How to Protect Your Vote (and Yourself) in the Event USPS Can't Deliver
In the midst of a national pandemic and historic unemployment, calls to defund the USPS and a nasty public relations battle threaten to dismantle safe and secure ways to vote in this high-stakes election. All eyes are on the November 2020 election: more people are paying attention to politics and enthusiasm is high. Which is exactly why everyone in America — from Taylor Swift and Bella Hadid to Barack Obama and Mitt Romney — are talking about the United States Postal Service (USPS).
The president recently said he would reject emergency funding to the USPS because, "they need that money in order to make the Post Office work so it can take all of these millions and millions of ballots." Despite voting by mail himself and encouraging his own campaign supporters to do so, President Trump is claiming mail-in voting will lead to fraud, which many critics claim is an attempt to suppress the vote.
Despite the fight over defunding the USPS, there's still time to ensure the election goes smoothly. Here are the five things you can do now to make sure every vote is counted in 2020:
- Request an absentee ballot NOW. There is no evidence that voting by mail leads to fraud. In reality, voting by mail is secure and safe. It also gives voters the opportunity to review their ballot in their own time and do research on candidates. When voting by mail in many states, you have options for returning your ballot. You can drop it in the mail or bring it to your local election office before Election Day. In some states, voters have up to two weeks to drop their ballots off at their polling location or in a secure drop box in their county. As with other things in life, the earlier you start the vote-by-mail process, the better! If you live in a state that requires you to request an absentee ballot, request it as early as possible so you have time to receive it, fill it out, and return it — all while avoiding any delays in the USPS delivery process.
- If you can't vote by mail, make a plan to vote in person wearing a mask, either early or on Election Day. Studies show that having a voting plan increases a person's likelihood of voting by nearly 10 percent. Check out your state's in-person early vote and Election Day voting hours and determine what you need to bring with you to the polls. Before you go, look up your polling place — remember, it may have changed since the last time you voted! Finally, make a plan for getting to the polls. Companies like Uber will be offering free rides to the polls on Election Day. If you can, make voting a family affair or invite a friend to meet you at the polls. Remember: you must be in line by the time the polls closed to be allowed to vote.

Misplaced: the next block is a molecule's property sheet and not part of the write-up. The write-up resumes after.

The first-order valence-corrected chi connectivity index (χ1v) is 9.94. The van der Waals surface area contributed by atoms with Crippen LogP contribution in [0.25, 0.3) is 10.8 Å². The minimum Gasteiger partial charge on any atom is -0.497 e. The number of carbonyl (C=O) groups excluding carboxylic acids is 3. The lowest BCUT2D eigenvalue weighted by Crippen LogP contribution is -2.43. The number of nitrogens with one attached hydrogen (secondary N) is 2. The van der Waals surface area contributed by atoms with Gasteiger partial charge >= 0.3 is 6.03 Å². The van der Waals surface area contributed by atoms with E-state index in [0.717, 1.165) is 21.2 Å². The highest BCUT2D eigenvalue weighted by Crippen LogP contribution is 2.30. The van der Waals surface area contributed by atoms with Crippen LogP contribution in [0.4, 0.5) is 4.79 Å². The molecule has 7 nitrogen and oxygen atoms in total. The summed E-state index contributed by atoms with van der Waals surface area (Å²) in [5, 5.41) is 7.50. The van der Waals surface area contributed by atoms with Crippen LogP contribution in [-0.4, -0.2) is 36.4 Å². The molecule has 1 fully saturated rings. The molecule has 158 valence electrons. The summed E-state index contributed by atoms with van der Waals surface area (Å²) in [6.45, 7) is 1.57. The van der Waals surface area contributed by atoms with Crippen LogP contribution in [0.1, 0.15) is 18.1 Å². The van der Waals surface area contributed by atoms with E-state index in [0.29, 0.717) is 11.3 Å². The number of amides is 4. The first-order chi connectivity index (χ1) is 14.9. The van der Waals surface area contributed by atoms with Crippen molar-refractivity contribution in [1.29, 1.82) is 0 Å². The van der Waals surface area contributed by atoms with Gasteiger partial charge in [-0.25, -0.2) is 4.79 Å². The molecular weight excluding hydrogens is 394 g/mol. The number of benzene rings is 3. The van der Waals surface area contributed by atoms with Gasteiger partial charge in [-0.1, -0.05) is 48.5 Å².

- Dial 866-OUR-VOTE if you have questions. Even the most experienced voters can get confused about voting and, in the midst of a global pandemic, you may have questions about new rules. Save 866-OUR-VOTE to your contacts so that you can call or text them if you have any questions or concerns while casting your ballot. If someone you know faces an issue while voting, be an advocate for them! Reach out to 866-OUR-VOTE to help protect people's votes on Election Day.
- Sign up to be a poll worker. The United States is facing a widespread shortage of poll workers this year due to COVID-19, which could result in closing polling places and long delays for voters. Especially if there are issues with the USPS, we will need more — not fewer — volunteers at the polling places making sure everyone can vote safely, fairly, and efficiently. And if saving democracy isn't enough, most poll workers also get paid!
- Donate to Pizza at the Polls. If the rest of 2020 has been any indication, we should be prepared to make the best out of a less-than-ideal situation. Many voters will need to vote in-person on Election Day and, to make sure they can do so safely, polling places will have to keep voters socially distanced. You can help make sure any voters waiting in line have snacks and a hot cup of coffee waiting right there with them by making a donation today.
We are living through unprecedented times, yes; but we can't let that stop us from making our voice heard. Americans have managed safe and fair elections through times of war, economic depression, and even in the middle of the 1918 pandemic. With some states mailing ballots to voters as soon as September 4, we need to act now to protect our vote: get your ballot, make a plan to vote, and do what you can to help make sure others can cast their ballot too.
Ashley Spillane is a voter engagement strategist and Founder & President of Impactual who is mobilizing record voter turnout in 2020 alongside voter access nonprofits, for-profit businesses, and consumer brands. Maya Jenkins is a Program Associate at Impactual working to create a healthy democracy through the power of civic engagement.